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Dogs with cancer needed for new therapy treatment at U of G

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Researchers at the University of Guelph are hoping to revolutionize cancer care with an innovative treatment.

The Ontario Veterinary College (OVC) is using nanotechnology and laser light therapy on dogs with cancer. The team said clinical trials have been done before, but not in the same way.

"This is the first time where it’s been in a naturally occurring cancer patient," said Charly McKenna, the research manager for the Veterinary Medical Innovation Platform and OVC Clinical Trials.

Those clinical trials started in February on patients like Miya, a 10-year-old yellow lab retriever.

Her owner, Liz Pietrzak from Carlisle, Ontario, said Miya was diagnosed with thyroid cancer earlier this year and was grateful when the team told her about the trials.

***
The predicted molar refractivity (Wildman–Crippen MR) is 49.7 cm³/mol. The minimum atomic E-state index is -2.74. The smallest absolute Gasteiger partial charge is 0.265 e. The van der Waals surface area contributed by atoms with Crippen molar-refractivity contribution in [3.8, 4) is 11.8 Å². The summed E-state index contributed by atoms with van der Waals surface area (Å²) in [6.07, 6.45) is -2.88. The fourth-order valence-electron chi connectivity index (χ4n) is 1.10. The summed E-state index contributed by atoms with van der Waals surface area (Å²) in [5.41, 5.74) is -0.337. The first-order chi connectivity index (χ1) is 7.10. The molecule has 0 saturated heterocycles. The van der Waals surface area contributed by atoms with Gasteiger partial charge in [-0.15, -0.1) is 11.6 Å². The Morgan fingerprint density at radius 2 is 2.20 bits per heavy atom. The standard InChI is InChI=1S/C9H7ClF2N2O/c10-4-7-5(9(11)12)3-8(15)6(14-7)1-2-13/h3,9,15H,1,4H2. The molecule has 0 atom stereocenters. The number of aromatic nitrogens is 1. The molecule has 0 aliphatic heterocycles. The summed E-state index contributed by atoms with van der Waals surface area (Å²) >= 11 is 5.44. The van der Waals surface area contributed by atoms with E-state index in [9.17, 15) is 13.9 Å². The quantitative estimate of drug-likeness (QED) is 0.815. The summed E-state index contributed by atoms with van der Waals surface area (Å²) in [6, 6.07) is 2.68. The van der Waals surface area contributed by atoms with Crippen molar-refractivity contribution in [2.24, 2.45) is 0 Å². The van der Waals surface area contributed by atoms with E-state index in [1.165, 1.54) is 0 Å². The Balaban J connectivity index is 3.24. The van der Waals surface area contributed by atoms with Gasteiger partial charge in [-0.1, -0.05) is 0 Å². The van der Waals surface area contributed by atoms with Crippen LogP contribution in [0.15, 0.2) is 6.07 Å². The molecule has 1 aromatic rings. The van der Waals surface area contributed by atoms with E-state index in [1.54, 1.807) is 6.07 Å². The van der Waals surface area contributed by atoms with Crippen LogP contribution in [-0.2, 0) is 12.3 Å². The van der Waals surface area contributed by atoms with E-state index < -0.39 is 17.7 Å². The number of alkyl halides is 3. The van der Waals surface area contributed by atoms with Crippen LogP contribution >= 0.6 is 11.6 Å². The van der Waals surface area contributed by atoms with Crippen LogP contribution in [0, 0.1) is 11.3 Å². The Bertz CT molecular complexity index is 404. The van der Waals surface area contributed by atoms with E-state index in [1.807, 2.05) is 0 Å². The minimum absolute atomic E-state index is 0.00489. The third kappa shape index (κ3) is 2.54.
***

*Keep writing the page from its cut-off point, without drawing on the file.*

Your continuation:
"We were happy to be chosen, and why not? Why not try to give back?" Pietrzak said. "Miya is a retired St. John’s therapy dog so she’s used to giving back."

She said Miya got her tumour removed and is now doing well.

"She was a star. I have two other dogs and I don’t think they would be as good as she was," she said.

As part of the trial, patients undergo standard-of-care surgery to remove the entire tumour.

For the treatment, they combine light-activated nanoparticles, called porphysomes, along with photodynamic therapy (PDT). Porphysomes are injected into the bloodstream and are collected in the tumour, or any other spots it may have spread.

"We are better able to see where the tumour is, so really see the shape of the tumour and the margins of the tumor," said McKenna. "And we can use specialized lasers in combination with porphysomes to destroy some tumour cells in the mass."

The team called it a safer alternative to other treatments, as they only destroy part of the tumour and then takes samples to assess the results of the therapy.

"When we add in the laser therapy we can really kill those tumour cells rather than affecting normal healthy tissue," she said.

Researchers have only tested it on four canine cancer patients so far but hope to recruit more.

McKenna said they are looking for: "a dog that has a thyroid tumour that is freely moveable and are interested in pursuing surgery.”

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